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As part of the RSA-Investigate-Ed series, we explore the developing roles and connections of supplementary schools, in light of the changing needs of black and minority ethnic (BME) pupils and the longstanding barriers they face.

Supplementary schools are volunteer-led spaces, offering educational, cultural and language provision for mainly black and minority ethnic (BME) children and young people. Research has consistently shown that they offer an invaluable resource for many pupils, but are often overlooked by mainstream schools and education funders. Our report Beyond the School Gates seeks to explore the value of supplementary schools so that their contribution is more widely understood beyond grassroots communities and pockets of academia.

In a changing cultural, social and economic climate, we consider how supplementary schools might adapt, particularly to helping their pupils make successful transitions from school to further and higher education and employment. Over the past 20 years, BME students have made advances within the education system. Chinese and Indian students remain consistently high achievers and Bangladeshi and Nigerian students now outperforming their white British peers at GCSE. Black Caribbean pupils have made some academic advances, but they still attain below the national average. BME students are also far more likely to go to university than they were 20 years ago.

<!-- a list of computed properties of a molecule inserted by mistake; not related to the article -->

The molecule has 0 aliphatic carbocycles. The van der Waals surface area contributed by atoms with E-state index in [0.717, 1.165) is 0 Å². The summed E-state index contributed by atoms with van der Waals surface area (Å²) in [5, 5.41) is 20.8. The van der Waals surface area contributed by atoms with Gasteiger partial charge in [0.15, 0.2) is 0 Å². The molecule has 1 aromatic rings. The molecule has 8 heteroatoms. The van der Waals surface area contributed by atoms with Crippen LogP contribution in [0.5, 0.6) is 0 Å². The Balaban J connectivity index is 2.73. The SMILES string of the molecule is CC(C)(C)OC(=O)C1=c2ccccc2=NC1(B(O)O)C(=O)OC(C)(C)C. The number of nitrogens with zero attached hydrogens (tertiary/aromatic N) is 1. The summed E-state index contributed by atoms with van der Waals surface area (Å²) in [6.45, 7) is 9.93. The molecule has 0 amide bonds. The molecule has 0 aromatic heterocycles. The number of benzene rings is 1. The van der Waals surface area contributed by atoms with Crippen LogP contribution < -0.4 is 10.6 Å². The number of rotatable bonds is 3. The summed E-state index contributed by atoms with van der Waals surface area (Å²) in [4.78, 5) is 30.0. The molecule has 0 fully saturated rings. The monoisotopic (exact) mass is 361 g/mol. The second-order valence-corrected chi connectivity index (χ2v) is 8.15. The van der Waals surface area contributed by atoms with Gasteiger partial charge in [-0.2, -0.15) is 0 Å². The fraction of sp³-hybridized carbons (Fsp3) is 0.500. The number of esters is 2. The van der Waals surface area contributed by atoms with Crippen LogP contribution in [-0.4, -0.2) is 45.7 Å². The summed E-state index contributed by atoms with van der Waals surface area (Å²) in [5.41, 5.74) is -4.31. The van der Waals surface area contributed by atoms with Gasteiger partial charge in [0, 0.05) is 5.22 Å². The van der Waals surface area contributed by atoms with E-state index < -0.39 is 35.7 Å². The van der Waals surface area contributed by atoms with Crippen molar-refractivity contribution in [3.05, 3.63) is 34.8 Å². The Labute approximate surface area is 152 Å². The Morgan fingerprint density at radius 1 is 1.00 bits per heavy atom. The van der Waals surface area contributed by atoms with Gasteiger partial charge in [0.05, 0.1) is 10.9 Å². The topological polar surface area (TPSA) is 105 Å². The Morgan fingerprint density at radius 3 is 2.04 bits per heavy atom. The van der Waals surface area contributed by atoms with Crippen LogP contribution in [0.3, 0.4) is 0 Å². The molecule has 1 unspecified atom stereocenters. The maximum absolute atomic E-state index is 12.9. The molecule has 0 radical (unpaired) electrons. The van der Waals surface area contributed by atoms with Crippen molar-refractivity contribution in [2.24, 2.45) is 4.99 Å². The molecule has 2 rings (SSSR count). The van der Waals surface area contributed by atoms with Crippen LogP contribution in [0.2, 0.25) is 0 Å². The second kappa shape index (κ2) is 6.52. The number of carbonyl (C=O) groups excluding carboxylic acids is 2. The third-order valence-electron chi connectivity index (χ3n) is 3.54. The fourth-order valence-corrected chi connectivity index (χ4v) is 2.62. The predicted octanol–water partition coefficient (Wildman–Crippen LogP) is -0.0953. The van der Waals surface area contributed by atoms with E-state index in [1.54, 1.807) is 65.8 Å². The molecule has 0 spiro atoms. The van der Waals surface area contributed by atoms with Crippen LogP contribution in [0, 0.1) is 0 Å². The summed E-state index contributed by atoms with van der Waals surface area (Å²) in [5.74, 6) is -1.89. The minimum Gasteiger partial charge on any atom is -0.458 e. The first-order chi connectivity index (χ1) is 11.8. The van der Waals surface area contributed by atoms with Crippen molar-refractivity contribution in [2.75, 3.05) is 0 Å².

However, beyond compulsory education, the obstacles continue; BME students are less likely to be offered a place at a Russell Group university than their white peers with similar grades. Black, Pakistani and Bangladeshi groups twice as likely to be unemployed as their white peers. By extension, people from BME backgrounds are more likely to work in temporary or precarious employment which has been linked to lower wellbeing.

While supplementary schools cannot and should not address these complex issues alone, how might supplementary schools form a more integral part of the local learning ecology, connecting with mainstream schools, higher and further education institutions and arts and cultural bodies to offer a strengthened network of support to BME young people?

Our report aims to widen the conversation about supplementary schools and their existing roles, so that they are able to evolve with support and intention, This report’s recommendations, therefore, centre on how supplementary schools can harness their strengths to broaden their purpose, connection, impact and sustainability


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